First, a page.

Textile Products Marketing Strategy

Marketing positions in areas as diverse as advertising, marketing research, journalism, and display require people with an understanding about Textile Products Marketing Strategy of what motivates consumers to buy. Marketing specialists develop the presentation of the product and create its image. These professionals must understand their target market fully so that they can help the consumer become aware of their product, recognize its usefulness or desirability, and purchase the product.

Textile Products Marketing Strategy

Knowledge of a product’s special features or design aspects will assist in marketing it. Textile knowledge may help a firm in its marketing by focusing on product quality. Other firms focus on product serviceability and highlight their product testing programs and high performance ratings. Still other firms focus on the high-fashion aspects of their products. Knowledge of textiles provides an understanding of the product and an expanded vocabulary useful in marketing the product.

Why Need Textile Products Marketing Strategy

Producers of textile products use sales reps to market the product line to the retailer. Often this presentation takes place in a company showroom located at headquarters or in a merchandise center where similar merchandise lines are grouped together. Showroom managers and staff explain the company’s line to retail buyers, apparel designers, or interior designers. Sales reps must be self-starters who are willing to travel. Sales reps may represent several companies, product lines, or product types that complement each other.

For example, one sales rep may carry the line of one company that produces women’s dresses, a line of another company that produces coordinates aimed at the same, target market, and jewelry that could be worn with either of these two lines. Another rep may represent three companies: upholstered furniture, accent rugs, and household accessories. Fabric reps specialize in selling fabric to producers, interior, or apparel design firms, or consumer fabric stores. Rep positions are seldom starting positions. Reps often work on commission.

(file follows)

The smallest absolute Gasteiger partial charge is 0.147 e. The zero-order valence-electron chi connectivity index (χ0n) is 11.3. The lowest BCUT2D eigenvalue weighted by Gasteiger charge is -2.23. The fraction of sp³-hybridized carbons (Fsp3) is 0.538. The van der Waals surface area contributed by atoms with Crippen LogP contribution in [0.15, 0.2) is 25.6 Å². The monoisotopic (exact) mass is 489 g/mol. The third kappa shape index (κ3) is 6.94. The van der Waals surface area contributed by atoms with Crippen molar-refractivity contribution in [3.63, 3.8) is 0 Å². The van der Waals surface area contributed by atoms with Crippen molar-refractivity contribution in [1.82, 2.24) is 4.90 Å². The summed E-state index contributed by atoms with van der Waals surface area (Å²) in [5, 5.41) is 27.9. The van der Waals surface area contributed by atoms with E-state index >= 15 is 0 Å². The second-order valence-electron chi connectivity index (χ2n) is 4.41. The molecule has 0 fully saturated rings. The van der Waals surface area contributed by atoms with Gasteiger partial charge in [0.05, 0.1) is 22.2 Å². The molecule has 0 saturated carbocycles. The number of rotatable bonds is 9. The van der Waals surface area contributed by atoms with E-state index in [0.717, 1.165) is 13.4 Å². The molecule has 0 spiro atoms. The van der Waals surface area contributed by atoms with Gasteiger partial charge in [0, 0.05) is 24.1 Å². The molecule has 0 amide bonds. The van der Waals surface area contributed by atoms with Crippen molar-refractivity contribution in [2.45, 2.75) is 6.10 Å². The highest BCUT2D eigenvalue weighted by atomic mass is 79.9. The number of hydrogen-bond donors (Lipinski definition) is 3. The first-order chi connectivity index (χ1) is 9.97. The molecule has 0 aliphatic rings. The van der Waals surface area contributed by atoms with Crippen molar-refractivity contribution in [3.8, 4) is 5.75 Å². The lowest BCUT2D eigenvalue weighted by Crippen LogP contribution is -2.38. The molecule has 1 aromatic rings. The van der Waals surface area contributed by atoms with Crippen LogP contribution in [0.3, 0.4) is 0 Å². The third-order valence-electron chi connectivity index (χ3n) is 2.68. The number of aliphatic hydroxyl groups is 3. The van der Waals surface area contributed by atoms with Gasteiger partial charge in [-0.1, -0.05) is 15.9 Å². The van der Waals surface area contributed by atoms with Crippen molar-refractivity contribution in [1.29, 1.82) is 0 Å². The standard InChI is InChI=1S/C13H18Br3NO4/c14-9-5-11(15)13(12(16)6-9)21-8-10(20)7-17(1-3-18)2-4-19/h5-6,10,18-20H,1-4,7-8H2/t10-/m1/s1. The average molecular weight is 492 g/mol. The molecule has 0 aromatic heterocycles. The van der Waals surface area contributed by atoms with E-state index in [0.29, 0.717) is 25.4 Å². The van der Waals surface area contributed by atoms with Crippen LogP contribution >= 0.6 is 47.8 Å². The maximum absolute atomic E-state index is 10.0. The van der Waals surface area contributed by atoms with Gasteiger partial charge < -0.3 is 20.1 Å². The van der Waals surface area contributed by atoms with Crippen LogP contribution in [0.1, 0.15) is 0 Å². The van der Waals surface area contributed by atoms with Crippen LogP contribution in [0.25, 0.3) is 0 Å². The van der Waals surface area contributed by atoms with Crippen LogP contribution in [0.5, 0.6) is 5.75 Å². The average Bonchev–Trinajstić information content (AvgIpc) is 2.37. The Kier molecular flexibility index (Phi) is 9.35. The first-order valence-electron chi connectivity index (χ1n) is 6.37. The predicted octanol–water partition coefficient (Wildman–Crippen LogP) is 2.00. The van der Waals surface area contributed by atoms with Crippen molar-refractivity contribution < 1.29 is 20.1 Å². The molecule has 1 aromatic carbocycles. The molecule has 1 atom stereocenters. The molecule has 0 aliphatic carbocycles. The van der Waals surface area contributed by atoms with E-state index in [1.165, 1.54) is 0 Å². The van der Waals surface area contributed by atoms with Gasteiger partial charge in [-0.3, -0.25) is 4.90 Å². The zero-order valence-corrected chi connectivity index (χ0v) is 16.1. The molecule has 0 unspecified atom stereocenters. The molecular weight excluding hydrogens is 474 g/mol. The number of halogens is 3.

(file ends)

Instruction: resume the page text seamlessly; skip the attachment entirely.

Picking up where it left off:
Government Agree purchasing textile products

The U.S. government is one of the world’s largest consumers of textile products, and it employs many people with knowledge of textiles. Purchasing officers locate producers of specific textile products and verify that items meet government requirements and performance by testing and examining a sample of items. The performance of these items is evaluated by textile-testing engineers using Federal Test Methods and Standards. Since textile products purchased by the government must be domestically produced, sourcing specialists are in demand.

Counterfeit items are confiscated and destroyed. Government employees may develop, enforce, or interpret standards, laws, and regulations and work with industry and business so that current guidelines and standards are met. Research and development positions in government research facilities focus on textile products such as military uniforms, apparel for adverse weather conditions, space suits, interiors for space vehicles and submarines, and suits that offer protection from biological and chemical warfare.

Education is Most Important Textile Products Marketing Strategy

Education positions can be formal, such as university/college or secondary school educator, or informal, such as consumer education specialist in extension, business, or industry. In the formal setting, an advanced degree or periodic additional coursework may be necessary. Many colleges and universities require a Ph.D. College/university faculty members teach specific classes related to their area of specialization and often do research, create artistic works, or judge design competitions. A secondary teacher may be involved in several areas, including family and child development, food and nutrition, at-risk programs, and sex education. Secondary teachers may have additional responsibilities including advising a student group or club.